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I think most of us are well aware that for many years addiction was viewed as a moral failure. People who could not control their drinking and use of drugs were seen as weak-willed and morally corrupted. If they could just exercise self-control, they would be fine. That view, though persistent even today, has largely been dispelled. We talk about addiction more as a disease today.
The disease model of addiction has been helpful on all fronts. People who struggle with addiction are better able to understand themselves and their inability to control substances if they see themselves as wrestling with a disease. Anyone who suffers from a disease requires treatment, not judgment. Addicted people could get themselves out from underneath the crush of shame and self-loathing.
The disease model makes treating addiction more effective. By isolating and identifying a set of symptoms of the disease, health care professionals can treat those conditions. By extension, those health care professionals can treat the disease. Modern recovery comes out of this view of addiction.
There is another model of addiction current today. This is the learning model of addiction. Addiction treatment experts see addiction as a developmental sequence. Addiction consists of a series of events which turn into habits of thinking and feeling. The learning model takes account of social, environmental, and even genetic factors in the development of addiction.
The learning model also focuses on early development as something crucial to understanding addiction. This model of understanding addiction recognizes that shame and isolation are clearly counter-productive. But so is the pressure of treatment models which act as regime of behavior, one that prescribes how to think and feel. Treatment for addiction, in the learning model, needs to be a program of continued growth.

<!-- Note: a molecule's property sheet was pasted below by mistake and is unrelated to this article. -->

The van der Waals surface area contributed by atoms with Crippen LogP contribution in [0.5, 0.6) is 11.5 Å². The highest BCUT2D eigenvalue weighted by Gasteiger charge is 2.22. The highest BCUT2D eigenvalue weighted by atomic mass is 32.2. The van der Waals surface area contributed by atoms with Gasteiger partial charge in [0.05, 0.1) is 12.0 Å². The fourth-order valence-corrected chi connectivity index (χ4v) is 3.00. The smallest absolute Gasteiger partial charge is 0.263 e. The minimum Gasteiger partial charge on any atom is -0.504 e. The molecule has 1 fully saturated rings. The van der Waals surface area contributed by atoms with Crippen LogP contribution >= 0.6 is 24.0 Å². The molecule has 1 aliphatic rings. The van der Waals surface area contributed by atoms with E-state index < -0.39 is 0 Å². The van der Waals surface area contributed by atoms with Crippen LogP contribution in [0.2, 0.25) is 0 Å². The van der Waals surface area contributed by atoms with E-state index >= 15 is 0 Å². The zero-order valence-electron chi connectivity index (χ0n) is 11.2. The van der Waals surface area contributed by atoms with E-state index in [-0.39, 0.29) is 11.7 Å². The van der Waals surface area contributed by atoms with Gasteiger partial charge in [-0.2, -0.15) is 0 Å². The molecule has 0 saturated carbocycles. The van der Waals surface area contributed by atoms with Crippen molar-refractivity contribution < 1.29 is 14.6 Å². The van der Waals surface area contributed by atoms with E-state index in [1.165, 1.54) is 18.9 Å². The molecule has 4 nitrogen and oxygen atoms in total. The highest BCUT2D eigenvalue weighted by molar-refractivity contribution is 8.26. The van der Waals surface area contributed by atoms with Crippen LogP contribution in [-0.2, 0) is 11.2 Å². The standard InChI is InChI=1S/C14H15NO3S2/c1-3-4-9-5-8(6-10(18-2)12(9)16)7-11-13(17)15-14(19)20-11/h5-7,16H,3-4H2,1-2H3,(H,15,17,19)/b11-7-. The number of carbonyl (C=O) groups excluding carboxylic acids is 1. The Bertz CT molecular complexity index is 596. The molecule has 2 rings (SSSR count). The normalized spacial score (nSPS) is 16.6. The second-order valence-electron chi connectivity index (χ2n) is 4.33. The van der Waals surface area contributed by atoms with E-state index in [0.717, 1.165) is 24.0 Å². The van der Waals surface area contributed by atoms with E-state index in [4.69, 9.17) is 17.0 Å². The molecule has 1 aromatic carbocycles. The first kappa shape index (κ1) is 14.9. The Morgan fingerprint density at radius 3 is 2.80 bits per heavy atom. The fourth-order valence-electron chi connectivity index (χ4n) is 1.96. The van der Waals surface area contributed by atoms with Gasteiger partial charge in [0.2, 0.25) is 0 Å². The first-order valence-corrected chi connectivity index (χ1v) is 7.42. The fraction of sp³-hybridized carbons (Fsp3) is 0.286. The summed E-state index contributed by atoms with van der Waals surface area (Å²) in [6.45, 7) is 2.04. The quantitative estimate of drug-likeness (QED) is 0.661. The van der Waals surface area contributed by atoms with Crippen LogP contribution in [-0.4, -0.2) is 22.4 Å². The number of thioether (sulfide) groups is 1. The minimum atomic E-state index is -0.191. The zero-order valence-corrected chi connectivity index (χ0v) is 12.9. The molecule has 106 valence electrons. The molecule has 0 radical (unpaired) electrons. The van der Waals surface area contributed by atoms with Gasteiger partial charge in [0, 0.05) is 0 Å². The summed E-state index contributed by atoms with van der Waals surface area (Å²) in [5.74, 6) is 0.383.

In the learning model of addiction it is understood that people develop their dependence on substances from a life-time of learning and experience. Treatment and recovery need to be understood as yet another phase in the process of personal development. In this way, the process of recovery becomes part of the overall learning process of life. People are given the tools and the freedom to practice features of recovery over long periods of time so that recovery and life in general are indistinguishable.
There is no real reason why the disease model and the learning model of addiction need to be exclusive. The fact is, addiction treatment demands a variety of approaches and methods. There is no “one size fits all” panacea for addiction treatment. There are benefits to both models. However, for some, the idea of a disease does not offer the image and promise of recovery. Disease sounds destructive to some people and these people may do better under a treatment program which leans on the learning methods and practices.
Addiction treatment experts largely agree that a variety of methods offers the greatest benefit. The old style of treatment in which people had 12 step or nothing was just not broad enough for the broad spectrum of addictions. Nor was it broad enough for the reasons behind addiction. Thankfully we now have options for recovery.
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